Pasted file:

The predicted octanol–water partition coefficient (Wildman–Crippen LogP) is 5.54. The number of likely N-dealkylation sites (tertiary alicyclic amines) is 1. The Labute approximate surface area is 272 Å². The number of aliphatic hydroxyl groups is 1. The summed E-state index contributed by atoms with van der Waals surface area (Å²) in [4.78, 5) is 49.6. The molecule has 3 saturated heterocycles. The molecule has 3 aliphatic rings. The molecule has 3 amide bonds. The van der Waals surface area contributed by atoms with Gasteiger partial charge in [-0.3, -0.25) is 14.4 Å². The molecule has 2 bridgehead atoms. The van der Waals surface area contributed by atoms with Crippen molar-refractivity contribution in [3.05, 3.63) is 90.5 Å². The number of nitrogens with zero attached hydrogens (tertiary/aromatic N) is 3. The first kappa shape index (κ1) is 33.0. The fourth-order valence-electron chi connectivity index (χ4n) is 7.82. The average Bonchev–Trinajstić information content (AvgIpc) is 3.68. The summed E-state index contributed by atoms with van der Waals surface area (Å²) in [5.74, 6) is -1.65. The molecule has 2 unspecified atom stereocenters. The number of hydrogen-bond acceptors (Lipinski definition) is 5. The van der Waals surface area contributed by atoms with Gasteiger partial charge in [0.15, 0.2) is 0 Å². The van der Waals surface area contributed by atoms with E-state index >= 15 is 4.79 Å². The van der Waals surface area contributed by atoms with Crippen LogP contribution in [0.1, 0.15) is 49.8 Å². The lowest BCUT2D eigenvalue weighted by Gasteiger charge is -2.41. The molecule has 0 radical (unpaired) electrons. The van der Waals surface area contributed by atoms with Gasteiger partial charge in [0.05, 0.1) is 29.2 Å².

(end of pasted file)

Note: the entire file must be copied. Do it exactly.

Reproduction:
The predicted octanol–water partition coefficient (Wildman–Crippen LogP) is 5.54. The number of likely N-dealkylation sites (tertiary alicyclic amines) is 1. The Labute approximate surface area is 272 Å². The number of aliphatic hydroxyl groups is 1. The summed E-state index contributed by atoms with van der Waals surface area (Å²) in [4.78, 5) is 49.6. The molecule has 3 saturated heterocycles. The molecule has 3 aliphatic rings. The molecule has 3 amide bonds. The van der Waals surface area contributed by atoms with Gasteiger partial charge in [-0.3, -0.25) is 14.4 Å². The molecule has 2 bridgehead atoms. The van der Waals surface area contributed by atoms with Crippen molar-refractivity contribution in [3.05, 3.63) is 90.5 Å². The number of nitrogens with zero attached hydrogens (tertiary/aromatic N) is 3. The first kappa shape index (κ1) is 33.0. The fourth-order valence-electron chi connectivity index (χ4n) is 7.82. The average Bonchev–Trinajstić information content (AvgIpc) is 3.68. The summed E-state index contributed by atoms with van der Waals surface area (Å²) in [5.74, 6) is -1.65. The molecule has 2 unspecified atom stereocenters. The number of hydrogen-bond acceptors (Lipinski definition) is 5. The van der Waals surface area contributed by atoms with Gasteiger partial charge in [0.15, 0.2) is 0 Å². The van der Waals surface area contributed by atoms with E-state index >= 15 is 4.79 Å². The van der Waals surface area contributed by atoms with Crippen LogP contribution in [0.1, 0.15) is 49.8 Å². The lowest BCUT2D eigenvalue weighted by Gasteiger charge is -2.41. The molecule has 0 radical (unpaired) electrons. The van der Waals surface area contributed by atoms with Gasteiger partial charge in [0.05, 0.1) is 29.2 Å².